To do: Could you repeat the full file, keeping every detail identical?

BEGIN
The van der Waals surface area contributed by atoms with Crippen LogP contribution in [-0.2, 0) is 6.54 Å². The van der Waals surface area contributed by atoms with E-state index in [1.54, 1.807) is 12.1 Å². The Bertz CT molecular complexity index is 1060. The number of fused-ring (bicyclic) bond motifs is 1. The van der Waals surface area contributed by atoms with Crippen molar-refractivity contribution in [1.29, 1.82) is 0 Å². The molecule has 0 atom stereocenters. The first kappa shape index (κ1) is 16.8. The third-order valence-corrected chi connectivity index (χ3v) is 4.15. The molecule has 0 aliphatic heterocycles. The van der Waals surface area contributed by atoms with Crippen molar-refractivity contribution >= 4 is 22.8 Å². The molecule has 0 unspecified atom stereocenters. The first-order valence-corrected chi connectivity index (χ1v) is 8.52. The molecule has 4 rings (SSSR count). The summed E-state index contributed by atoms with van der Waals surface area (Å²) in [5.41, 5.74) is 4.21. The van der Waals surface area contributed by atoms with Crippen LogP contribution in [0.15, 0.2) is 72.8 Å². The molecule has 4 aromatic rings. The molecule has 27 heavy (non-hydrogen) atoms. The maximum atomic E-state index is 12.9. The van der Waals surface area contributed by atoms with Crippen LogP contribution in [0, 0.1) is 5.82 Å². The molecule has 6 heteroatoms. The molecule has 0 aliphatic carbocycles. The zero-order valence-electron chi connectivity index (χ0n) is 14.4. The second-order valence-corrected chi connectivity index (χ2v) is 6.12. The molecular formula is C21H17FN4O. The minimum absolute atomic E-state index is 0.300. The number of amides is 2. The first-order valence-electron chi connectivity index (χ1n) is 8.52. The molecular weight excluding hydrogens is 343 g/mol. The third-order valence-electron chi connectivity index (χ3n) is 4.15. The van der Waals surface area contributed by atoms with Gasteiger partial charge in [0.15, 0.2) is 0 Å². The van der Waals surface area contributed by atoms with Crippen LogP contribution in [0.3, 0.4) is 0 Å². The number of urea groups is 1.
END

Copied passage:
The van der Waals surface area contributed by atoms with Crippen LogP contribution in [-0.2, 0) is 6.54 Å². The van der Waals surface area contributed by atoms with E-state index in [1.54, 1.807) is 12.1 Å². The Bertz CT molecular complexity index is 1060. The number of fused-ring (bicyclic) bond motifs is 1. The van der Waals surface area contributed by atoms with Crippen molar-refractivity contribution in [1.29, 1.82) is 0 Å². The molecule has 0 atom stereocenters. The first kappa shape index (κ1) is 16.8. The third-order valence-corrected chi connectivity index (χ3v) is 4.15. The molecule has 0 aliphatic heterocycles. The van der Waals surface area contributed by atoms with Crippen molar-refractivity contribution >= 4 is 22.8 Å². The molecule has 0 unspecified atom stereocenters. The first-order valence-corrected chi connectivity index (χ1v) is 8.52. The molecule has 4 rings (SSSR count). The summed E-state index contributed by atoms with van der Waals surface area (Å²) in [5.41, 5.74) is 4.21. The van der Waals surface area contributed by atoms with Crippen LogP contribution in [0.15, 0.2) is 72.8 Å². The molecule has 4 aromatic rings. The molecule has 27 heavy (non-hydrogen) atoms. The maximum atomic E-state index is 12.9. The van der Waals surface area contributed by atoms with Crippen LogP contribution in [0, 0.1) is 5.82 Å². The molecule has 6 heteroatoms. The molecule has 0 aliphatic carbocycles. The zero-order valence-electron chi connectivity index (χ0n) is 14.4. The second-order valence-corrected chi connectivity index (χ2v) is 6.12. The molecular formula is C21H17FN4O. The minimum absolute atomic E-state index is 0.300. The number of amides is 2. The first-order valence-electron chi connectivity index (χ1n) is 8.52. The molecular weight excluding hydrogens is 343 g/mol. The third-order valence-electron chi connectivity index (χ3n) is 4.15. The van der Waals surface area contributed by atoms with Gasteiger partial charge in [0.15, 0.2) is 0 Å². The van der Waals surface area contributed by atoms with Crippen LogP contribution in [0.3, 0.4) is 0 Å². The number of urea groups is 1.